My non-Jewish seatmate, noticing my despair, inquired what was wrong. When I told him the story, his jaw dropped. "Let me get this straight," he said. "You're getting off the plane in a town where you've never been with people you don't know to stay overnight with complete strangers?" For the first time that day, it occurred to me just how lucky I was.
When the plane landed, the pilot announced that we were disembarking for religious reasons. Passengers stared at us, dumbfounded. My seatmate bid me farewell as if he didn't think I'd survive.
But I quickly realized I was among friends. As I attempted to carry my bags off the plane, a woman insisted on helping me. When we crowded into cabs to take us to the Rabbi's house, the Chasid insisted on paying for me. And when the cabs pulled up at the home of the Rabbi and Rebbetzin, they ran outside to greet us as if we were long-lost relatives.
As the sun began to set on Milwaukee they ushered us into their home, where a long table was set for Shabbat with white tablecloth, china and gleaming kiddush cups. When I lit the Shabbat candles, a wave of peace washed over me. With all that had transpired, I was warmed by the notion that the world stops with the first flicker of the Sabbath lights.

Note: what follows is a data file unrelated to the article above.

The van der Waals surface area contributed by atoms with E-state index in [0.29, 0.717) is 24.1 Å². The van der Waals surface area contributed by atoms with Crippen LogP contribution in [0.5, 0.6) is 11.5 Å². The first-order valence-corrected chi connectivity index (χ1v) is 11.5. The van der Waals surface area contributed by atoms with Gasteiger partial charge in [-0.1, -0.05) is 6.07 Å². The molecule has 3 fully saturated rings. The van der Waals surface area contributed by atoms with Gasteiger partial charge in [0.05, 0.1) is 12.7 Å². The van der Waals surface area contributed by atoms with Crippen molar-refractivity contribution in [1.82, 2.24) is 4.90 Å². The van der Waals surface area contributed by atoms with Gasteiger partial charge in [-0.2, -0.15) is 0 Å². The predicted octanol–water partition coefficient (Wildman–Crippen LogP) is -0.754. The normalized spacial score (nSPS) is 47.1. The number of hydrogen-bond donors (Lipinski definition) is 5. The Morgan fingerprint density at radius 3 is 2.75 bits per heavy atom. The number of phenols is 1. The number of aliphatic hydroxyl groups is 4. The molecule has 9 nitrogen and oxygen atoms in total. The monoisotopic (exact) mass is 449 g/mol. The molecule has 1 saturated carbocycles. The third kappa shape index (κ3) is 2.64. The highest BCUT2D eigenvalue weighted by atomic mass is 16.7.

Over a traditional Shabbat feast, the Rabbi enchanted us with tales of the Baal Shem Tov and informed us that our reroute to Milwaukee was not the world of weather but of Divine providence.
We lingered over our meal, enjoying our spiritual sanctuary in time after the stressful day. Zemirot [Shabbat songs] filled the room. We shared disappointments about our unexpected stopover. Most of the group was traveling to Chicago for their friend's aufruf [celebration at the Torah on the Shabbat before one's wedding] and wedding and were missing the aufruf. The Chasid and his wife were missing a Bar Mitzva.